Well Child/Tamariki Ora publications

Publications on Well Child/Tamariki Ora services.

Publications

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    Published 11 September 2013
    This report presents the findings of research by Kaipuke Consultants to identify how Family Start and Well Child Tamariki Ora services can be aligned to better support vulnerable families.
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    Published 29 July 2013
    The Well Child/Tamariki Ora Quality Improvement Framework and quality indicators provide a mechanism to drive improvement in the delivery of WCTO services. They support national and local activities to address variable clinical practice, service quality and health outcomes to ensure the WCTO programme consistently achieves its aims.
  • Healthy Smiles, Healthy Child
    Published 10 January 2011
    This training curriculum and Guide is prepared for New Zealand Well Child/Tamariki Ora providers. The Guide aims to reduce oral health inequality by offering Well Child service providers information and understanding to provide early anticipatory guidance about the prevention of early childhood caries.
  • Published 02 August 2010
    This document sets out the changes that are being made to the 2002 Well Child/Tamariki Ora Framework (the Framework) following a major review. The document describes the findings of the Review and the changes to the Framework phased in from 1 July 2010.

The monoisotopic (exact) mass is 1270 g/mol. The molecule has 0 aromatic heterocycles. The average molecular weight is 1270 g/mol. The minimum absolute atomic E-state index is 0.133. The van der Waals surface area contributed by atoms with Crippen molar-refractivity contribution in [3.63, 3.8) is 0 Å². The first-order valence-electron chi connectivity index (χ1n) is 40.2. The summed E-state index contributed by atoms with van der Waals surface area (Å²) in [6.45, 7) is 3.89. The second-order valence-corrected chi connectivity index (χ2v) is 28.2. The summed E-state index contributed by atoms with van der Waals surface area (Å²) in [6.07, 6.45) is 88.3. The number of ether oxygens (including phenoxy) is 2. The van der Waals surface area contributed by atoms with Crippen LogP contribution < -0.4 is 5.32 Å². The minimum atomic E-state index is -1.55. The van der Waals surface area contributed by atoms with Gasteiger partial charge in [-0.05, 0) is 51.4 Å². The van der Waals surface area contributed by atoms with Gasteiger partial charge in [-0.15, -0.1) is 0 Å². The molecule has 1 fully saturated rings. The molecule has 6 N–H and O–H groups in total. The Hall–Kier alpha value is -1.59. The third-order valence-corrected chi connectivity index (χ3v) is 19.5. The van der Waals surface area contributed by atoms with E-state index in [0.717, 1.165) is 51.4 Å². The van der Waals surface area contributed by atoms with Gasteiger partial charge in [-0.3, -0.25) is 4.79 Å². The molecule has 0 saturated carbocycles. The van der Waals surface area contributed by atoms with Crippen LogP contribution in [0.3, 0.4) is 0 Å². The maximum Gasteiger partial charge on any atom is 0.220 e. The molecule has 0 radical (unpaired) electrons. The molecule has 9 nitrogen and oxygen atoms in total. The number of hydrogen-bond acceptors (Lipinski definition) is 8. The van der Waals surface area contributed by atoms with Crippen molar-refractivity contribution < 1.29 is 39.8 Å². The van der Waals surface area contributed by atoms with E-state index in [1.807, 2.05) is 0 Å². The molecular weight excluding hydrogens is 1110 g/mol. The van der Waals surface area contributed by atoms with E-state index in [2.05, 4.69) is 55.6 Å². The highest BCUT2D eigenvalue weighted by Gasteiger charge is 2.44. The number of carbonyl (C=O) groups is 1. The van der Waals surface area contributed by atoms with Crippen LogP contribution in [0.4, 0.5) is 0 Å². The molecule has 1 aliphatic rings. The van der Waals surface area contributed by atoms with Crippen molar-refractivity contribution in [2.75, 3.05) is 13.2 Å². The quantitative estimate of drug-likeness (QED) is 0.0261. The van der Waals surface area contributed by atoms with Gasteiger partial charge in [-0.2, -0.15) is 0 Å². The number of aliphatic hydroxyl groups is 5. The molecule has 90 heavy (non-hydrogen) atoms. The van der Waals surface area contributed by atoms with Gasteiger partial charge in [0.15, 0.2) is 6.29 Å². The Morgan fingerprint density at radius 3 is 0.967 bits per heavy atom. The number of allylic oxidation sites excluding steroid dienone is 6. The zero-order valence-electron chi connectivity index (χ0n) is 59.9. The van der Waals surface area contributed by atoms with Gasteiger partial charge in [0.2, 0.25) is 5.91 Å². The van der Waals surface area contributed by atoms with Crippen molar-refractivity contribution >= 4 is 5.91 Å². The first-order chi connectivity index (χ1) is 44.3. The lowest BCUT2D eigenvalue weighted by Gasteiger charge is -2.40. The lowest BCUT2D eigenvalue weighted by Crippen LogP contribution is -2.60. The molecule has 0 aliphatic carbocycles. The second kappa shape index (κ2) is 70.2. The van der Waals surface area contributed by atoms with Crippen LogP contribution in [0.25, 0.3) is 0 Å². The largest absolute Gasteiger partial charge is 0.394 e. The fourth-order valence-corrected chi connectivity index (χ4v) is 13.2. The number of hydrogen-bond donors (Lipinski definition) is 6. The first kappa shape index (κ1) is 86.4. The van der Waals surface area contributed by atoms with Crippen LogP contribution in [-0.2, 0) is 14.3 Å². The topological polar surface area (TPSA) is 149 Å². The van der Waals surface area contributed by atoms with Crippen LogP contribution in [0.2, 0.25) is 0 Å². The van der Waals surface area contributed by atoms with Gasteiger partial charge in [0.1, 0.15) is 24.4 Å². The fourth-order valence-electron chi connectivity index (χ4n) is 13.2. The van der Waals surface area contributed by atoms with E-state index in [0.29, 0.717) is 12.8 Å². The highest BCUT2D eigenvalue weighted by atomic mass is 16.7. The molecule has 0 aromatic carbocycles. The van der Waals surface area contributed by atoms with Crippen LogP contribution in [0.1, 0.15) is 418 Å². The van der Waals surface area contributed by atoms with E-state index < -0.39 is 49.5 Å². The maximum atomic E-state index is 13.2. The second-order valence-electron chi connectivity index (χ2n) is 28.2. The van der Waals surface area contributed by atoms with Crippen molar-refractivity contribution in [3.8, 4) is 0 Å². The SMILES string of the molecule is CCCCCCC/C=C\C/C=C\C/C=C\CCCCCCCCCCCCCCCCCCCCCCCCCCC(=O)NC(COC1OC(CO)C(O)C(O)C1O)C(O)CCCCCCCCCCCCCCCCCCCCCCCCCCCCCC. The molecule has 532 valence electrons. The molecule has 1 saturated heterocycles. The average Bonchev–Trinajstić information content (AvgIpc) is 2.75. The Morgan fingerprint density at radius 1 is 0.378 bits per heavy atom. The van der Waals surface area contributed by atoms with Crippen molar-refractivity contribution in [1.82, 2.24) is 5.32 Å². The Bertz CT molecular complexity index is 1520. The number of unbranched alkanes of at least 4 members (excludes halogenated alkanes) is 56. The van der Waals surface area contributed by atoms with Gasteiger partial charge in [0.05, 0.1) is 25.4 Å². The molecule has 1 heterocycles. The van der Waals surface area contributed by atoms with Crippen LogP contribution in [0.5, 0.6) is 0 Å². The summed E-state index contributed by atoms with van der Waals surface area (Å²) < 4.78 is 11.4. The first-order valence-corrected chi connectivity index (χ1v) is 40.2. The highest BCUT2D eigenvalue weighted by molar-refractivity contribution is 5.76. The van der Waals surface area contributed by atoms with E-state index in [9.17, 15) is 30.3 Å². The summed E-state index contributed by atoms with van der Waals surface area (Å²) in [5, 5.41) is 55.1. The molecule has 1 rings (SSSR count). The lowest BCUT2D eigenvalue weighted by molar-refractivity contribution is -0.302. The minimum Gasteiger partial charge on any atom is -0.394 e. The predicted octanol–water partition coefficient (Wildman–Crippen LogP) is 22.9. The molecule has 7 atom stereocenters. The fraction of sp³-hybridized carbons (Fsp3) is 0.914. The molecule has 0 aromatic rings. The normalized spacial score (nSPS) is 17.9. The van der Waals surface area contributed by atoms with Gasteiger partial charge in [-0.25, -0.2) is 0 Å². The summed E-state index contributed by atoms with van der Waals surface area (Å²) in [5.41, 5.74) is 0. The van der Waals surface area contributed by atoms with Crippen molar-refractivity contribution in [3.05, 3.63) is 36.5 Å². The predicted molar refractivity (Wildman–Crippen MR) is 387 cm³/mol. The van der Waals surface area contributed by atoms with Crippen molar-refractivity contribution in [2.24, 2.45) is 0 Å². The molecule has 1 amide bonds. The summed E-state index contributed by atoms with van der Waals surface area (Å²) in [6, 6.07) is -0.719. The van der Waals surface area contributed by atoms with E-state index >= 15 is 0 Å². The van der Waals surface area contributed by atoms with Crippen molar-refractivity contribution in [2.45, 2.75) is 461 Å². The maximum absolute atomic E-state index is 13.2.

• Published 02 August 2010
    In 2007 as part of the Well Child / Tamariki Ora Framework Review (the Review), the Ministry of Health developed this background paper setting out the evidence for proposed changes to the Well Child Framework. This document was used in the consultation process and together with stakeholder feedback informed the changes that have been made to the Framework. The document is now being published online for your information.
  • Published 02 March 2010
    This project aimed to determine the best way to provide Well Child information, advice and support to parents remotely and on demand. The report presents findings from the literature review, the survey of parents and health professionals, and makes recommendations about the content and types of child health information services that should be available to support New Zealand parents.
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